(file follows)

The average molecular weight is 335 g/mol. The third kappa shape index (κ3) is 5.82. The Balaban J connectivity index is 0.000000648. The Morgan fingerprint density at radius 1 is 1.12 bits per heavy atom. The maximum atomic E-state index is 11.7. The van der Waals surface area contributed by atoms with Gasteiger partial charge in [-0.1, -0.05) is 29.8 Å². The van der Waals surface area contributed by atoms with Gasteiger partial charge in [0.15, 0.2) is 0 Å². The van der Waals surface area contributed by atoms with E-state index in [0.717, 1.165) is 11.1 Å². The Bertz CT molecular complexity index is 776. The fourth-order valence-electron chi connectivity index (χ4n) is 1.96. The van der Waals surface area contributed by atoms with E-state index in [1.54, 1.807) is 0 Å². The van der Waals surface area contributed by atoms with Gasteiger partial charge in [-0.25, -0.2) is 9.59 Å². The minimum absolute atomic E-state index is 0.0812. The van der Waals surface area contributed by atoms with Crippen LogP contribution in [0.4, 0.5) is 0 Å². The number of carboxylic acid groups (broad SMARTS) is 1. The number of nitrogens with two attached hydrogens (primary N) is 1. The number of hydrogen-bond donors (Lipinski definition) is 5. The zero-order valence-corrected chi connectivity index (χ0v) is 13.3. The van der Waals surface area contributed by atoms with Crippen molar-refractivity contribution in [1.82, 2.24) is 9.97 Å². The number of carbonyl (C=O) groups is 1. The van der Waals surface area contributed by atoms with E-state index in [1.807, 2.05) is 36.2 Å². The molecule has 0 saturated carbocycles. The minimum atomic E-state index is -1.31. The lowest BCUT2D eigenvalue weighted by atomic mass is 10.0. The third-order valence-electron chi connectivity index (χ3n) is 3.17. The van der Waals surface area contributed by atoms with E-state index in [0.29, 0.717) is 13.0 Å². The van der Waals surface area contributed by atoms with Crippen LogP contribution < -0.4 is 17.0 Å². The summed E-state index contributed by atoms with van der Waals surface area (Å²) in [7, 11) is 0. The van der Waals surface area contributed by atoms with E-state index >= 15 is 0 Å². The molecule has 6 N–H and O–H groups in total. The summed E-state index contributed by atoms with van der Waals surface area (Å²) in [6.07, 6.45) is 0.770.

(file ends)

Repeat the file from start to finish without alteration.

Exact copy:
The average molecular weight is 335 g/mol. The third kappa shape index (κ3) is 5.82. The Balaban J connectivity index is 0.000000648. The Morgan fingerprint density at radius 1 is 1.12 bits per heavy atom. The maximum atomic E-state index is 11.7. The van der Waals surface area contributed by atoms with Gasteiger partial charge in [-0.1, -0.05) is 29.8 Å². The van der Waals surface area contributed by atoms with Gasteiger partial charge in [0.15, 0.2) is 0 Å². The van der Waals surface area contributed by atoms with E-state index in [0.717, 1.165) is 11.1 Å². The Bertz CT molecular complexity index is 776. The fourth-order valence-electron chi connectivity index (χ4n) is 1.96. The van der Waals surface area contributed by atoms with E-state index in [1.54, 1.807) is 0 Å². The van der Waals surface area contributed by atoms with Gasteiger partial charge in [-0.25, -0.2) is 9.59 Å². The minimum absolute atomic E-state index is 0.0812. The van der Waals surface area contributed by atoms with Crippen LogP contribution in [0.4, 0.5) is 0 Å². The number of carboxylic acid groups (broad SMARTS) is 1. The number of nitrogens with two attached hydrogens (primary N) is 1. The number of hydrogen-bond donors (Lipinski definition) is 5. The zero-order valence-corrected chi connectivity index (χ0v) is 13.3. The van der Waals surface area contributed by atoms with Crippen molar-refractivity contribution in [1.82, 2.24) is 9.97 Å². The number of carbonyl (C=O) groups is 1. The van der Waals surface area contributed by atoms with E-state index in [1.807, 2.05) is 36.2 Å². The molecule has 0 saturated carbocycles. The minimum atomic E-state index is -1.31. The lowest BCUT2D eigenvalue weighted by atomic mass is 10.0. The third-order valence-electron chi connectivity index (χ3n) is 3.17. The van der Waals surface area contributed by atoms with E-state index in [0.29, 0.717) is 13.0 Å². The van der Waals surface area contributed by atoms with Crippen LogP contribution < -0.4 is 17.0 Å². The summed E-state index contributed by atoms with van der Waals surface area (Å²) in [7, 11) is 0. The van der Waals surface area contributed by atoms with E-state index >= 15 is 0 Å². The molecule has 6 N–H and O–H groups in total. The summed E-state index contributed by atoms with van der Waals surface area (Å²) in [6.07, 6.45) is 0.770.